You can hear this in the song of Mary, when she sang of herself, saying, “Surely, from now on all generations will call me blessed; for the Mighty One has done great things for me.”  Mary, at this point in the Gospel, had run away from home to hide out with her cousin in the hill country.  Pregnant, unwed women in her time faced public shame and threats of violence; she didn’t just make haste but ran with fear.  Yet now she prays with a prophetic perfect voice, “the Mighty One has done great things for me.”  Mary spoke of the future so confidently that she used the past tense; she prayed with such certain hope that the unknown future seemed as settled as the past.

At the same time Mary recalled all that God did in the ancient past as if it was breaking news in her day.  “He has brought down the powerful from their thrones, and lifted up the lowly; he has filled the hungry with good things, and sent the rich away empty.”  These dramatic reversals recalled some of the most spectacular stories of God’s liberation, especially God’s liberation of the slaves of Egypt, of Pharaoh toppled in the waters of the Red Sea.  But in Mary’s prayer those long ago events became breaking news: as if King Herod was the one deposed, as if King Herod was fleeing for his life instead of Mary and Joseph and the baby.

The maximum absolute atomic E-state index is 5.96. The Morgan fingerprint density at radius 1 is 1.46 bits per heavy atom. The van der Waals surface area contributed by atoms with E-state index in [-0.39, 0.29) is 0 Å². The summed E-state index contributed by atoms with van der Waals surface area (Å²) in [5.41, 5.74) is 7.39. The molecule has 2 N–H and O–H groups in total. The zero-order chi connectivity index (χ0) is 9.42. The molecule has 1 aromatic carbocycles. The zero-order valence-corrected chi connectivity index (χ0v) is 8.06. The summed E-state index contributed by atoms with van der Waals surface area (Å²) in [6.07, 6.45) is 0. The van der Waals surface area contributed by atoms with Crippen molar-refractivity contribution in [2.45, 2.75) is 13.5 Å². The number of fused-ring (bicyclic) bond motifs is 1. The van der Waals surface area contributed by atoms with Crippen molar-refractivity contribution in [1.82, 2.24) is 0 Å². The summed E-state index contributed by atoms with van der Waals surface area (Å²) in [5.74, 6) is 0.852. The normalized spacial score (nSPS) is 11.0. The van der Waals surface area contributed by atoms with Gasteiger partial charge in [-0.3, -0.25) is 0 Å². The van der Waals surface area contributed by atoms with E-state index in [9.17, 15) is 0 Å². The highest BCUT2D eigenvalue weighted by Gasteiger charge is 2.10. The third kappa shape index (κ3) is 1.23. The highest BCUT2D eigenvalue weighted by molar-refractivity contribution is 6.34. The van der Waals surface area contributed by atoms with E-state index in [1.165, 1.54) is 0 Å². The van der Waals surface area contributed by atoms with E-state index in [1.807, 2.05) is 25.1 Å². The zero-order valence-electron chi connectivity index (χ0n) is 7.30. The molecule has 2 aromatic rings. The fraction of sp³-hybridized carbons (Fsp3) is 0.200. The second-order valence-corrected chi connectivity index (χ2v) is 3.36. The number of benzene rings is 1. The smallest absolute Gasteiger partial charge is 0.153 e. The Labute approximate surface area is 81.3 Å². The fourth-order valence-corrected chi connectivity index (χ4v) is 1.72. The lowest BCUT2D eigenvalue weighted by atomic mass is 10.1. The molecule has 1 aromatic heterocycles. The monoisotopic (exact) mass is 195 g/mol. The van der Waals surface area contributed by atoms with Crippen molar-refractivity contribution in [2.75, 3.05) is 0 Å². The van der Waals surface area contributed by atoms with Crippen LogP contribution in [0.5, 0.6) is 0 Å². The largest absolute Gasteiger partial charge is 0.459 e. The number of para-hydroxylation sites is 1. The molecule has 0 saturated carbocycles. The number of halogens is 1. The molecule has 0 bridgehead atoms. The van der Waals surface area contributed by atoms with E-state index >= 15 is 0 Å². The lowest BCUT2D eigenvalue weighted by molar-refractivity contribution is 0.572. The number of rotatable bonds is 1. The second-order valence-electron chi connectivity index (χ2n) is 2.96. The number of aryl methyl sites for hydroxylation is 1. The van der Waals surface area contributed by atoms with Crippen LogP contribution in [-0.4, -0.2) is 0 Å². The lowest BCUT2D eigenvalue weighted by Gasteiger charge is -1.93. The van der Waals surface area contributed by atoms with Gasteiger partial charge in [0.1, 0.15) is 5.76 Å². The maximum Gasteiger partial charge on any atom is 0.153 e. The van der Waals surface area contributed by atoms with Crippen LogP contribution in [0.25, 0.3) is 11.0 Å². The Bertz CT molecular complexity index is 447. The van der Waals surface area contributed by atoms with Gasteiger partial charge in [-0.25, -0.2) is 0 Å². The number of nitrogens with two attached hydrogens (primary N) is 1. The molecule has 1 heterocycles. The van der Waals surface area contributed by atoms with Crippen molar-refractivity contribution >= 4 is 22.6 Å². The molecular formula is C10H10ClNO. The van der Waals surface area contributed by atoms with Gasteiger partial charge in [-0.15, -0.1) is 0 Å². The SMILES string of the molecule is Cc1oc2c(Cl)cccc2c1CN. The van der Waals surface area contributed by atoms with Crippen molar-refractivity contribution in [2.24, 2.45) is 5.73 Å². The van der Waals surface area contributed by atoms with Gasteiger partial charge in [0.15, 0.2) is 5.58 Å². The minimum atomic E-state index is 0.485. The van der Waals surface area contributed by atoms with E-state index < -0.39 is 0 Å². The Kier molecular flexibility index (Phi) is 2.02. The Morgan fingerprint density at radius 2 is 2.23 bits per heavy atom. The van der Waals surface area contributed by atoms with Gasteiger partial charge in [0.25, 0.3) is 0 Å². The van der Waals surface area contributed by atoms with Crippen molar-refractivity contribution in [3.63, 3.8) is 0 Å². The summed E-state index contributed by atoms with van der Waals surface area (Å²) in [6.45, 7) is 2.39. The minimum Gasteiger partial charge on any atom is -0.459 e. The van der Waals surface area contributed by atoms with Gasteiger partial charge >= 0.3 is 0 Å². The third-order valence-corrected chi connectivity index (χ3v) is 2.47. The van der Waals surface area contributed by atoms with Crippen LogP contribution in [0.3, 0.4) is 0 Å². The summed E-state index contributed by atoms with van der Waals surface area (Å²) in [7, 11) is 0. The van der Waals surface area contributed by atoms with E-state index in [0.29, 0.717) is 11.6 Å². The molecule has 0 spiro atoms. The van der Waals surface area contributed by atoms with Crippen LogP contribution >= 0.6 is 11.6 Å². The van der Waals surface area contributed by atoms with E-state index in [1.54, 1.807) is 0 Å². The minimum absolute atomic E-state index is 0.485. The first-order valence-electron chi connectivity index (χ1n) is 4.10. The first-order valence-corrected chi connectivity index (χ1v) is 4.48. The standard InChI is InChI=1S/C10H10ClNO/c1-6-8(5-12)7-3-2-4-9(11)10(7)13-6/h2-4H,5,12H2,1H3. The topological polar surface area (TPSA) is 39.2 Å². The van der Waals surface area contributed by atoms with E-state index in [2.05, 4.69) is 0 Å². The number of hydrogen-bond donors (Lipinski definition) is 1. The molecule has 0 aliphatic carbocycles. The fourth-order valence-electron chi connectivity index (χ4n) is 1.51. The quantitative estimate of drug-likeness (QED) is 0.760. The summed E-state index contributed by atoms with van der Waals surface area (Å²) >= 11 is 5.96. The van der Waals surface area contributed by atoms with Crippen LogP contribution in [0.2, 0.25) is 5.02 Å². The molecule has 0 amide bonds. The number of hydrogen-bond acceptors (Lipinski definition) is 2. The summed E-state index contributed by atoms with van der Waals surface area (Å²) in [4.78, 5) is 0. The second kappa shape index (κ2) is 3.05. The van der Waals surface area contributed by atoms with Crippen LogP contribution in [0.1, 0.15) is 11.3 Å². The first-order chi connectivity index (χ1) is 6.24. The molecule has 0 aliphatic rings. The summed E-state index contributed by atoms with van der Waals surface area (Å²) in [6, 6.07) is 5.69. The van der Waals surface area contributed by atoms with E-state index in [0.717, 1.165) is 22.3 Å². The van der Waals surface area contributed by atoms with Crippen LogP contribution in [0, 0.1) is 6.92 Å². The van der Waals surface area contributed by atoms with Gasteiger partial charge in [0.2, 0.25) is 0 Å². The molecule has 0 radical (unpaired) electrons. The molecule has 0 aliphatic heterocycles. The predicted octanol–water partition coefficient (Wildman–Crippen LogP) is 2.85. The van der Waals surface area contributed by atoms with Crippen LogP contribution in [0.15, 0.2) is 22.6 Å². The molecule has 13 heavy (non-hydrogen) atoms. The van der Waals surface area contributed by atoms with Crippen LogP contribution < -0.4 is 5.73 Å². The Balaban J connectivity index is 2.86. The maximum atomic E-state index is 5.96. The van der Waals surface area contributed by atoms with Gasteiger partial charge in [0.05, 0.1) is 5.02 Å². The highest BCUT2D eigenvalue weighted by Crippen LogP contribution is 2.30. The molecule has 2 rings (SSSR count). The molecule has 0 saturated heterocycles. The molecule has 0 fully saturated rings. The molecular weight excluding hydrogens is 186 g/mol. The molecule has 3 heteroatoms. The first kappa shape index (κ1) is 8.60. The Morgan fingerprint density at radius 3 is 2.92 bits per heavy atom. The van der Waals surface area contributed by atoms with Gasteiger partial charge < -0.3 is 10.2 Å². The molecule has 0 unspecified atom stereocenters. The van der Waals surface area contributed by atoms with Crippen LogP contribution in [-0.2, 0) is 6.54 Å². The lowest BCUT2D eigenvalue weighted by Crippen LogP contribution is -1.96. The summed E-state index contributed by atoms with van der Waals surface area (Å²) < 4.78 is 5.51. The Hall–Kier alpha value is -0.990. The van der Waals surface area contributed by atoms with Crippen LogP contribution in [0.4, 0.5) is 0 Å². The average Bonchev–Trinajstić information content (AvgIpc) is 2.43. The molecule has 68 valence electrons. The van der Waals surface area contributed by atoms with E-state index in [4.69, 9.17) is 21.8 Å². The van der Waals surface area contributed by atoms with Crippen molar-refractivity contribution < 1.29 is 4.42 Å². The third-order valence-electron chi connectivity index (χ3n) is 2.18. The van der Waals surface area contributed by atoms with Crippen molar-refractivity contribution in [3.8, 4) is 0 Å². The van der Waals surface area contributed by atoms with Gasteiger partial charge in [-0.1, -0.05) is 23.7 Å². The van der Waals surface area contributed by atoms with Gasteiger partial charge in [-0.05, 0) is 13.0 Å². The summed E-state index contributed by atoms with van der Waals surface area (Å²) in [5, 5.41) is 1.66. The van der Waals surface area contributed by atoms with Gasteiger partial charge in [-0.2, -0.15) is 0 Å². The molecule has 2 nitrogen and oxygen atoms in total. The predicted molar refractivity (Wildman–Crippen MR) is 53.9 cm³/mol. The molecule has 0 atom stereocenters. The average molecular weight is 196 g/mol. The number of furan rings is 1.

This prophetic perfect tense, this “past made present” aspect of her prayer, only gets underscored when you realize Mary’s prayer echoed the words of Hannah, the mother of the prophet Samuel, who lived a thousand years before Mary.  Mary’s song, these recycled words of Hannah, take the ancient past and make it real in her own day.  

In her word of prayer, Mary used the past tense to speak of the future; but also recalled the distant past as her reality.  Her prayer simultaneously hopes and remembers, both looks to the past as now and the future as present.

Could you pray in the prophetic perfect?  Could you pray as if the future had already happened?  Could you pray as if the ancient past was your present reality?  Could you pray with a confidence that both hoped and remembered?

Praying in the prophetic perfect can change our reality, as I recently heard in an old story about the Olympic Speedskater Dan Jansen.  Jansen rose to prominence in the late 1980’s as a star athlete; many expected him to win big at the 1988 Olympics, especially in the 500m and 1000m speed skating races.